You don’t have to smack your blocks all the hard. Just a simple slap on all sides of the block is usually sufficient. I gave these blocks a good hearty smack right before moving them into the cold shock.
Cold Shocking Shiitake
In order to initiate pinning, shitake mushrooms should also be cold shocked before being placed into fruiting conditions. This tells the mushrooms that winter is coming… and it’s now or never if they want to reproduce. This involves reducing the temperature of the block to around 4-5 deg C for a period of 12-24 hours.
The simplest way to do this is to place your fruiting blocks in the fridge. I shoved these blocks into the fridge, and left them for about 16 hours- but they definitely took up a lot of room! I know that not everybody has a dedicated fridge they can use for cold-shocking shiitake, so you may need to get creative. Try placing them outside overnight if the temperatures in your area get at least below 10 deg C overnight. You could also try using a cooler with ice. Even just placing them in a colderr area in your house, such as a garage floor or cold room may have a positive effect on fruiting.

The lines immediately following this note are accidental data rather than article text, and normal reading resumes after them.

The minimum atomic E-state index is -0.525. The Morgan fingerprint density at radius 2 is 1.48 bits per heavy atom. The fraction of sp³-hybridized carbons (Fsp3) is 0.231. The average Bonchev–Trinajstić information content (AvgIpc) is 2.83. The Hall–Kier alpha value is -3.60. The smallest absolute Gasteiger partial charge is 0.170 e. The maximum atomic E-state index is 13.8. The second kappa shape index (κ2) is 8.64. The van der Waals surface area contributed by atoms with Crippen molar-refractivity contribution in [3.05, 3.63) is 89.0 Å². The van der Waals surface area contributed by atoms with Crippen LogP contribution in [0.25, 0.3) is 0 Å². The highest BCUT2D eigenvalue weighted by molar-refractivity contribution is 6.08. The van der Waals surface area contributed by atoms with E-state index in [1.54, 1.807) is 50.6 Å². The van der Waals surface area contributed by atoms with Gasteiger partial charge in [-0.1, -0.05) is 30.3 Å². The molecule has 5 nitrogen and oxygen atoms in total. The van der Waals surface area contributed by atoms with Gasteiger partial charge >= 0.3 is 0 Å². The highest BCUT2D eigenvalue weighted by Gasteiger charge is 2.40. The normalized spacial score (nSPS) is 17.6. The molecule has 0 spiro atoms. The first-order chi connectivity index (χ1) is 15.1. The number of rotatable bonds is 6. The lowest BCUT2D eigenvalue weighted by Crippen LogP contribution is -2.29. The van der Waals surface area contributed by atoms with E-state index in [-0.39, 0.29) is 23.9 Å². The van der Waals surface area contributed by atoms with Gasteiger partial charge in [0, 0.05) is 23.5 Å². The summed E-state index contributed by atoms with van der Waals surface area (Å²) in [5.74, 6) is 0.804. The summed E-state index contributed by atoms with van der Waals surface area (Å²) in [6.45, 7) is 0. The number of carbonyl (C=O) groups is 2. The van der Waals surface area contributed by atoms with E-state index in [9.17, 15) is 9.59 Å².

Another unique aspect of growing shiitake is the method of completely removing the blocks from the grow bag before placing in the fruiting chamber. A more typical method –used for oyster, Reishi, lions mane ect – is to either cut small slits in the bag or remove just the top. With Shiitake however, all six sides of the block should be completely exposed to the environment.
That being said, it is advisable to let them rest in the bag after the cold shock for a day or so before removing the bag. This allows for an easier transition to fruiting conditions, while the high humidity inside the bag helps to initiate the original pins.